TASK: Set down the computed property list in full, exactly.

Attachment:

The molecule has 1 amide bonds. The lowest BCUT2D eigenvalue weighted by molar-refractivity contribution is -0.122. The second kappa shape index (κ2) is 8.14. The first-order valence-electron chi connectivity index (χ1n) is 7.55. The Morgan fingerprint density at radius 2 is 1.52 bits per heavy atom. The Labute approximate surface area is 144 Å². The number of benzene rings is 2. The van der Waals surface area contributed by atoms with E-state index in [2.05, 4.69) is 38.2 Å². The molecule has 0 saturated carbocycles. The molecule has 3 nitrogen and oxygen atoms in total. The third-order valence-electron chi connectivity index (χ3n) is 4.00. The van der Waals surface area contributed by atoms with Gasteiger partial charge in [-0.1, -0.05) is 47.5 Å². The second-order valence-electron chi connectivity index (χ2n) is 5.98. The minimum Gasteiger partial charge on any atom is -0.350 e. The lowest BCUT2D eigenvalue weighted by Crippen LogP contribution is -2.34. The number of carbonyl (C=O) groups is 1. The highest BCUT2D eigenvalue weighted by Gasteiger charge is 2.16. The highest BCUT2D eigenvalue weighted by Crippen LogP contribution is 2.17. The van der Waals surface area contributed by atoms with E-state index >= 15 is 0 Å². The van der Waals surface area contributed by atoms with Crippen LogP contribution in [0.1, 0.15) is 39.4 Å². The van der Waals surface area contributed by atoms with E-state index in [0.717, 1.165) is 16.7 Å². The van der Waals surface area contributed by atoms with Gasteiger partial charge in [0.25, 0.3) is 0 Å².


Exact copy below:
The molecule has 1 amide bonds. The lowest BCUT2D eigenvalue weighted by molar-refractivity contribution is -0.122. The second kappa shape index (κ2) is 8.14. The first-order valence-electron chi connectivity index (χ1n) is 7.55. The Morgan fingerprint density at radius 2 is 1.52 bits per heavy atom. The Labute approximate surface area is 144 Å². The number of benzene rings is 2. The van der Waals surface area contributed by atoms with E-state index in [2.05, 4.69) is 38.2 Å². The molecule has 0 saturated carbocycles. The molecule has 3 nitrogen and oxygen atoms in total. The third-order valence-electron chi connectivity index (χ3n) is 4.00. The van der Waals surface area contributed by atoms with Gasteiger partial charge in [-0.1, -0.05) is 47.5 Å². The second-order valence-electron chi connectivity index (χ2n) is 5.98. The minimum Gasteiger partial charge on any atom is -0.350 e. The lowest BCUT2D eigenvalue weighted by Crippen LogP contribution is -2.34. The number of carbonyl (C=O) groups is 1. The highest BCUT2D eigenvalue weighted by Gasteiger charge is 2.16. The highest BCUT2D eigenvalue weighted by Crippen LogP contribution is 2.17. The van der Waals surface area contributed by atoms with E-state index >= 15 is 0 Å². The van der Waals surface area contributed by atoms with Crippen LogP contribution in [0.1, 0.15) is 39.4 Å². The van der Waals surface area contributed by atoms with E-state index in [0.717, 1.165) is 16.7 Å². The van der Waals surface area contributed by atoms with Gasteiger partial charge in [0.25, 0.3) is 0 Å².